The solar charge controller is basically the brain of your entire electrical system set-up. This bad boy takes all of the power coming from the solar panels, and routes it appropriately to the battery and the load.

What on earth is the load?

We had the same question. The load is everything that USES electricity in your system. The lights, refrigerator, chargers, all of it together makes up your system’s load.

Again, we went with Renogy for our solar charge controller, and specifically chose the Rover 20 Amp version, for the following reasons:

  1. The Rover is a Maximum Power Point Tracking (MPPT) controller. Without getting too in-the-weeds, this means that the Rover knows how to MAXIMIZE the power output from the solar panels. Worse charge controllers will not do this, and your whole system will perform worse as a result.
  2. The Rover has a screen that tells you the current system status, and tells you about any potential errors occurring at any given time.
  3. Safety: the Rover has many safety features built-in, preventing over-charging and under-charging of your battery, something you DEFINITELY want to avoid, especially in the close quarters of a van conversion.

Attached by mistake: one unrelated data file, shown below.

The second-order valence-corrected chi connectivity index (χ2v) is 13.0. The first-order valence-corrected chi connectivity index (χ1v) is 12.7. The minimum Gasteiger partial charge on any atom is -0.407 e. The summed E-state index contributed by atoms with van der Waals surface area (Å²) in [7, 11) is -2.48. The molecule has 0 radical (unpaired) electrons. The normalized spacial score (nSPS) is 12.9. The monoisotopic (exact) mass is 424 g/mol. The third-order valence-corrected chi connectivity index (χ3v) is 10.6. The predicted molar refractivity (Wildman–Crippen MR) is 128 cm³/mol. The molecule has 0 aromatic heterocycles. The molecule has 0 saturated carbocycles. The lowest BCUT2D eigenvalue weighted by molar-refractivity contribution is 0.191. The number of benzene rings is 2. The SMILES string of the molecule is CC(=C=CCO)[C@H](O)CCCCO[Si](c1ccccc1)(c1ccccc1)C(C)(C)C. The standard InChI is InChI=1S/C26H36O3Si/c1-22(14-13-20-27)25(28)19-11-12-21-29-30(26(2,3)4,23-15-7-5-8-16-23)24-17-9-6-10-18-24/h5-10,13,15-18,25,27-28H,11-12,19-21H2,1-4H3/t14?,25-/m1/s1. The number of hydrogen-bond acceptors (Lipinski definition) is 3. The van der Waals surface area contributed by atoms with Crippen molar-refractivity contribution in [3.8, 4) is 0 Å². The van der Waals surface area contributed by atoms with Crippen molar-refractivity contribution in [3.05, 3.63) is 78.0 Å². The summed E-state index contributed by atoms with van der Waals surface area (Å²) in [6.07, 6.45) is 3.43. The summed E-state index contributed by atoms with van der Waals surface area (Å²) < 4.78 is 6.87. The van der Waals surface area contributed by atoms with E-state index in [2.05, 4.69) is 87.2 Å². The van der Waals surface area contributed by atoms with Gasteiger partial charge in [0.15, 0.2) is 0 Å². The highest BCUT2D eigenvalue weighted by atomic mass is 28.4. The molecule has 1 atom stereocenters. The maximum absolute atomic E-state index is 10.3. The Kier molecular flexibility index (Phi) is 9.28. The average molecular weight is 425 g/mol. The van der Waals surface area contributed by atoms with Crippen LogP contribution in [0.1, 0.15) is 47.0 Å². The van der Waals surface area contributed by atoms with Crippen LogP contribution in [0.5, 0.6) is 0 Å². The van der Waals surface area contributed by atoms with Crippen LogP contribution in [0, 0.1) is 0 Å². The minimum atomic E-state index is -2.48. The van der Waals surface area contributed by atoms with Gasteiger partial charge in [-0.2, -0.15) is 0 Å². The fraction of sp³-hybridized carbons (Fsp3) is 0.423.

4. Again, Renogy is a respected company with a good tech support team and a full 1 year warranty on your device!

At the time of this publishing, the Rover was $99.99, bringing our total cost to $290.

Miscellaneous Solar Set-up Items

Since we bought 2 separate solar panels, we are going to need a set of Y connectors to wire them together in parallel. If you want to read up on ‘parallel’ and ‘series’ circuits, here you go, but it is not necessary.

If you are mounting your panels onto a roof rack or in some other way, you will probably need mounting hardware for the panels. This may not be necessary in your set-up, but if it is, here is the hardware.

Finally, if you need wire extensions, here is a 5 foot wire extension you may need depending on where you are mounting your panels and solar charge controller.

Assuming we need all of these items a set of Y connectors ($8.00), 2 sets of mounting hardware ($15 each) and 2 extension cables ($11 each). This brings the solar accessory cost to $50, and the total cost so far to $340.

Deep Cycle Battery

If the solar charge controller is the brain of your set-up, then your battery is the heart. The battery is what will hold all of your electrical power, it is what the solar power is routed to, and what the system load is routed from.